It's good to have a common enemy.

I know of sites that employ fake flamers on a regular basis to incite people to post on topics they might not usually contribute to. The fallout is increased posting elsewhere. It's not ethical, but it works...

rogerd




msg:3258893
 3:22 pm on Feb 21, 2007 (gmt 0)

>>the bullies tend to stick around, while the normal people learn-up and then leave

I've seen situations where a highly productive, long term member with lots of knowledge and great willingness to share it has left a community because of one or a few obnoxious flamers. These flamers are often relatively new members with little actual knowledge who question the senior member's expertise, motivations, etc. A community that permits this risks losing its greatest assets.

Some communities, I suppose, can prosper with higher member turnover as long as the current members are very active. And some forums (e.g., a political debate forum) may come with an expectation of more ad hominem remarks. Still, flaming will have a corrosive effect on most communities.

I'd distinguish between trolls and flamers - in small doses, trolls (who post in a controversial manner just to stir up the community) can sometimes help a community. Flamers rarely do - by attacking another member, they focus the discussion on that member, and the very fact that a debate is occurring is likely to be off-putting to the member in question - even if many posts are supportive.

bwnbwn




msg:3259036
 5:06 pm on Feb 21, 2007 (gmt 0)

rogerd:
I completely agree with your post and disagree with the post this is nonsense Mod or not. Why as I use to visit a forum webproworld more often than I do now, but it has become an ego trip for a few with countless pages of nothing but attacks useless information and needless junk.

Just went there saw an intresting post began reading it 8 pages of post but after the 1st page it bacame a nightmare of garbage totally off topic totally off SEO personal attacks stupid adults acting as kids......

Got nothing from the psost even though I am very intrested in the topic but after the 1st page I last skipped to the last page same flaming same junk. I don't have them time nor want to read the ego trip of the posters so I left the board not sure when I will go back, tired of the same old junk

Some may thing flaming is good and adds to the post but I would bet if it got outta hand here the membership would drop....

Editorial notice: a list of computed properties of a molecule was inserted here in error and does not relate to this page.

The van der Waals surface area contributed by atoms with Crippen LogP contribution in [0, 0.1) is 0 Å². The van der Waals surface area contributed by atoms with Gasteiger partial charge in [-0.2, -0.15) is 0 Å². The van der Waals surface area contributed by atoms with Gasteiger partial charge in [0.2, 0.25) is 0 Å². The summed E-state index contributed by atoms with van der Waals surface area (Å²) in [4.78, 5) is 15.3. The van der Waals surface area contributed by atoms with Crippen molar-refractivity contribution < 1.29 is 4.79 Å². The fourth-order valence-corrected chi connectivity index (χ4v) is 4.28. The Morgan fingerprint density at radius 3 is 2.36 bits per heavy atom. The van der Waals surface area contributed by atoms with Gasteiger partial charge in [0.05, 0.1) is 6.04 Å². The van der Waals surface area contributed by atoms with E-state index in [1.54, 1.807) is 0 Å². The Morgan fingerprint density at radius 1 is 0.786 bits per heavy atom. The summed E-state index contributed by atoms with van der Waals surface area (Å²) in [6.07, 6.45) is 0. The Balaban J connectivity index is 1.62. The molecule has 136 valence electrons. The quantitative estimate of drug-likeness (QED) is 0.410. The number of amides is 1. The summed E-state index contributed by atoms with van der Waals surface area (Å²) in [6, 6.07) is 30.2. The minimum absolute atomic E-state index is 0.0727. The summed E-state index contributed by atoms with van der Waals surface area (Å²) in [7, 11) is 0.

Flaming in some places may pay the bills but it is totally nonsense to think it would here....

AsleepATheWheel




msg:3259100
 5:44 pm on Feb 21, 2007 (gmt 0)

Hey, Cabbie, don't be too sure about that!
[news.bbc.co.uk...]

limbo




msg:3259264
 7:18 pm on Feb 21, 2007 (gmt 0)

I completely agree with your post and disagree with the post this is nonsense Mod or not.

Aha! You fell into my trap.

I actually think this is a very interesting thread.

I posted that comment to show how easy it is to miss interpret sarcasm in a post - especially when talking about a subjective topic like this.

;)

bwnbwn




msg:3259279
 7:50 pm on Feb 21, 2007 (gmt 0)

Mr limbo you are smarter than what Brett says.
I feel like the ole mouse in the trap...Caught

Really it is a good topic as one of the main reasons I do come here is there isn't the amount of wasted post as most forums. If there is disagreements and don't get me wrong this is a good, thing most of the time they remain civil on topic and can be hashed out to a common ground...I said most of the time..

We all are human and victims of our own self serving ways...

FourDegreez




msg:3262695
 4:17 pm on Feb 24, 2007 (gmt 0)

On my forums, we've had a low tolerance for flaming. We've successfully cultivated a consensus that flaming is unacceptable, and more than that, a result of a moment of weakness. We have no moderators. When someone flames, other members gently chide that person, who usually goes on to apologize. It's a beautiful thing.

spaceylacie




msg:3263005
 12:40 am on Feb 25, 2007 (gmt 0)

My forums do have moderators and we don't tolerate flames. If the members don't reprimand a newbie for flames, a moderator will, if the moderators don't step in and reprimand, I do. I've literally said to at least one person, "Back-off or your comments will be either deleted or edited in a manner that would embarrass you. Thanks." -- followed by a smiley, of course.

oneguy




msg:3264165
 2:32 pm on Feb 26, 2007 (gmt 0)

> C. Trolls

That has to be my favorite variation to observe, when done skillfully.

In real life, the only thing I can think of that matches up is on those rare occasions where I've sarcastically said the dumbest thing I could think of... only to have someone enthusiastically agree with me.

That's usually awkward, and not funny.

vincevincevince




msg:3264175
 2:41 pm on Feb 26, 2007 (gmt 0)

<snip>

This message was removed.
<edit:reason>No personal attacks at WebmasterWorld</edit>